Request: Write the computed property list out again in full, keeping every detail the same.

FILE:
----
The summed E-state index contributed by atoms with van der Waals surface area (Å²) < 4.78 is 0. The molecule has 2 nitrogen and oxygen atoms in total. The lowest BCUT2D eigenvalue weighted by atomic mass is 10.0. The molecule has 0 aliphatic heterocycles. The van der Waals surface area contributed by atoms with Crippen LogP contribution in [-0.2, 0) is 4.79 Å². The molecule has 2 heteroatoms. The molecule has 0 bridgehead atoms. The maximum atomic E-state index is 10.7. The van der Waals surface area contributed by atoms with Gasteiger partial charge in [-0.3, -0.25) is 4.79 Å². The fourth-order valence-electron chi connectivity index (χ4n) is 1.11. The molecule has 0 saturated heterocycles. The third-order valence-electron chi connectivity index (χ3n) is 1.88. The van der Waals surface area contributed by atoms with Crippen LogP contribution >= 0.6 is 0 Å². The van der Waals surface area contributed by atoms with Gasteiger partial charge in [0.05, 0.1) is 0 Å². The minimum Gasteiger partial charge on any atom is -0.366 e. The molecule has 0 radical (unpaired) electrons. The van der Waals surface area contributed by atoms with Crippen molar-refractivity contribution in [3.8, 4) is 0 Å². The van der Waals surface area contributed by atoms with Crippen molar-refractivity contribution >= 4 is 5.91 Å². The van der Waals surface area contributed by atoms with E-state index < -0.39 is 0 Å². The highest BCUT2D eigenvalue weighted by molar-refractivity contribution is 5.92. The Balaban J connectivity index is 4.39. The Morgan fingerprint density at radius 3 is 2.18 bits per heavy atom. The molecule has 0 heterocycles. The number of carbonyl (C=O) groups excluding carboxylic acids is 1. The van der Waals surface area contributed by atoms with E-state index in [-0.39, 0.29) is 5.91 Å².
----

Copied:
The summed E-state index contributed by atoms with van der Waals surface area (Å²) < 4.78 is 0. The molecule has 2 nitrogen and oxygen atoms in total. The lowest BCUT2D eigenvalue weighted by atomic mass is 10.0. The molecule has 0 aliphatic heterocycles. The van der Waals surface area contributed by atoms with Crippen LogP contribution in [-0.2, 0) is 4.79 Å². The molecule has 2 heteroatoms. The molecule has 0 bridgehead atoms. The maximum atomic E-state index is 10.7. The van der Waals surface area contributed by atoms with Gasteiger partial charge in [-0.3, -0.25) is 4.79 Å². The fourth-order valence-electron chi connectivity index (χ4n) is 1.11. The molecule has 0 saturated heterocycles. The third-order valence-electron chi connectivity index (χ3n) is 1.88. The van der Waals surface area contributed by atoms with Crippen LogP contribution >= 0.6 is 0 Å². The van der Waals surface area contributed by atoms with Gasteiger partial charge in [0.05, 0.1) is 0 Å². The minimum Gasteiger partial charge on any atom is -0.366 e. The molecule has 0 radical (unpaired) electrons. The van der Waals surface area contributed by atoms with Crippen molar-refractivity contribution in [3.8, 4) is 0 Å². The van der Waals surface area contributed by atoms with Crippen molar-refractivity contribution >= 4 is 5.91 Å². The van der Waals surface area contributed by atoms with E-state index < -0.39 is 0 Å². The highest BCUT2D eigenvalue weighted by molar-refractivity contribution is 5.92. The Balaban J connectivity index is 4.39. The Morgan fingerprint density at radius 3 is 2.18 bits per heavy atom. The molecule has 0 heterocycles. The number of carbonyl (C=O) groups excluding carboxylic acids is 1. The van der Waals surface area contributed by atoms with E-state index in [-0.39, 0.29) is 5.91 Å².